Startling image? Maybe not so
far-fetched as it might seem!

Bells in the Russian Tradition
Christianity's 'Talking Drums'

African communities use drums to communicate over long distances— just as Russia's great cupola of booming bronze gathered her vast territories into a single liturgical soundscape without parallel in all the world.... And Russian bells are played like drums— as percussion, not melody instruments like carillons.

Bell-ringing in the Orthodox Church is a lot more than just a call to worship or an announcement of various parts of the services to those who are absent. It really is an important liturgical art form, like iconography or architecture. And sometimes bells are even called "singing icons".

The Typikon prescribes several ways of striking bells on different occasions. You can read about the methods in the table below, and about the different occasions here.

But if you listen to some actual zvons, you'll realize that Russian bells are far more than mere signaling devices.

In Russian bell music, wave upon wave of dancing alleluias declare above all the communion that has become ours in Christ.

Matter itself sings the vibrant hymn of the incarnate God!


Preliminary call to the major services. While reading psalm 118(119), strike the largest bell once at the beginning and once after every second 8-line section indicated in the psalm by a hebrew letter (12 times total). Alternatively, strike the bell once for each of 12 recitations of psalm 50(51). Blagovest takes a long time.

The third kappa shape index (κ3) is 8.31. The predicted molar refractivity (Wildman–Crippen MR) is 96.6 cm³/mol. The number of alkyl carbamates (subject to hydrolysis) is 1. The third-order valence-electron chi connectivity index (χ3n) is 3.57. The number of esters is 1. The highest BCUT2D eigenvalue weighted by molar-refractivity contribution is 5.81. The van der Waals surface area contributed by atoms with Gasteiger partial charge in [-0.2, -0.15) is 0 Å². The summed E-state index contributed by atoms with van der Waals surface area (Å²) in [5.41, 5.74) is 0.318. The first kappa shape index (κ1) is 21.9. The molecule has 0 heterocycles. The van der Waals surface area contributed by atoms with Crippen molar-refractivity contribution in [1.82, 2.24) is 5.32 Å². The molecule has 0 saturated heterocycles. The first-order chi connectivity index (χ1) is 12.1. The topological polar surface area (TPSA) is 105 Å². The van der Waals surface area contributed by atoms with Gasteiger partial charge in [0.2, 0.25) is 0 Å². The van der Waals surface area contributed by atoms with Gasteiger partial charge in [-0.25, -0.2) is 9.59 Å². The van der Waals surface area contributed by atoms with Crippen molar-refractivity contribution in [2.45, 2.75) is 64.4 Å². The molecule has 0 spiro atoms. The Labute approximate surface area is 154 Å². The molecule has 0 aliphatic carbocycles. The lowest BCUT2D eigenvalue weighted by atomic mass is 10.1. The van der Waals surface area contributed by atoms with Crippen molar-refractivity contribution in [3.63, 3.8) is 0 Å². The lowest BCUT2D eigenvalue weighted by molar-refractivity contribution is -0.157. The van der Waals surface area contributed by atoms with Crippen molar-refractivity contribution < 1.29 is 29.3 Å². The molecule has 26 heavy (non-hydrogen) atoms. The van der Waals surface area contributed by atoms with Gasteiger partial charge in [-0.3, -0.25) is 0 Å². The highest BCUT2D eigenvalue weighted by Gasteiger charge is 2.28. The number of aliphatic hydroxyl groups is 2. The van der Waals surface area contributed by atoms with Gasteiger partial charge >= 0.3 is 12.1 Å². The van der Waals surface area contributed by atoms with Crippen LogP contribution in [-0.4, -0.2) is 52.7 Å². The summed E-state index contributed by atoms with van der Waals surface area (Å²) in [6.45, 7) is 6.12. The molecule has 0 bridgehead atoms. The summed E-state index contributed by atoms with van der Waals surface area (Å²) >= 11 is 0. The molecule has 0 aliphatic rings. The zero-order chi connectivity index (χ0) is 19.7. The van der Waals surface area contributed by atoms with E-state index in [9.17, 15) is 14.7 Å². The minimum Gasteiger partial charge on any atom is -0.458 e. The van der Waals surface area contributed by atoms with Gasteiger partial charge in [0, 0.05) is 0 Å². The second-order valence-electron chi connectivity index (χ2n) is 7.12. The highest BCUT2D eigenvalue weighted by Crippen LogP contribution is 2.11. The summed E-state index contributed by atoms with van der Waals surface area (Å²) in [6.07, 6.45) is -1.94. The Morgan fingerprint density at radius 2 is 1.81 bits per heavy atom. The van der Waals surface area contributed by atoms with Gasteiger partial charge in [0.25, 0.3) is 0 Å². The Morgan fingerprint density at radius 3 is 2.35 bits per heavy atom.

Zvon ("Peal")

Play the bells rhythmically. Depending on the bells you have and whether you’re using all of them at any given time, there are numerous ways to do this.

("Double Peal")

Play all the bells twice by striking a full zvon, then pausing for a moment (perhaps continuing the pulse with the largest bell(s) only), and then striking a second full zvon.

("Triple Peal")

Like dvuzvon, but play all the bells three times, pausing between movements (possibly keeping time with the largest bell). This peal is for the liturgy and at times of joy, and especially after the liturgy, it should last for some minutes if possible in your neighborhood.


Strike the bells in order, beginning with the largest bell and proceeding to the smallest, each bell several times before going to the next. Repeat this chain as long as necessary. Used at any blessing of water. A single perezvon is struck only twice a year, on Great Friday before the Shroud is brought forth, and on Great Saturday, at the magnificat of matins. Always followed by trezvon. The large-to-small pattern symbolizes the self-emptying humility of the Son of God..


Slowly strike each bell once beginning from the smallest bell and proceeding to the largest. After the chain, strike all bells together; repeat several times. This is the funeral toll. Symbolizes the christian’s ascent from birth to maturity; striking all the bells at once here symbolizes death. Alternatively, symbolizes the ascent from this life (small) to the life to come (great).

(Vspoloshniy Zvon) ("Alarm")

A frequent striking of the largest bell.

Go to the rubrics for services page.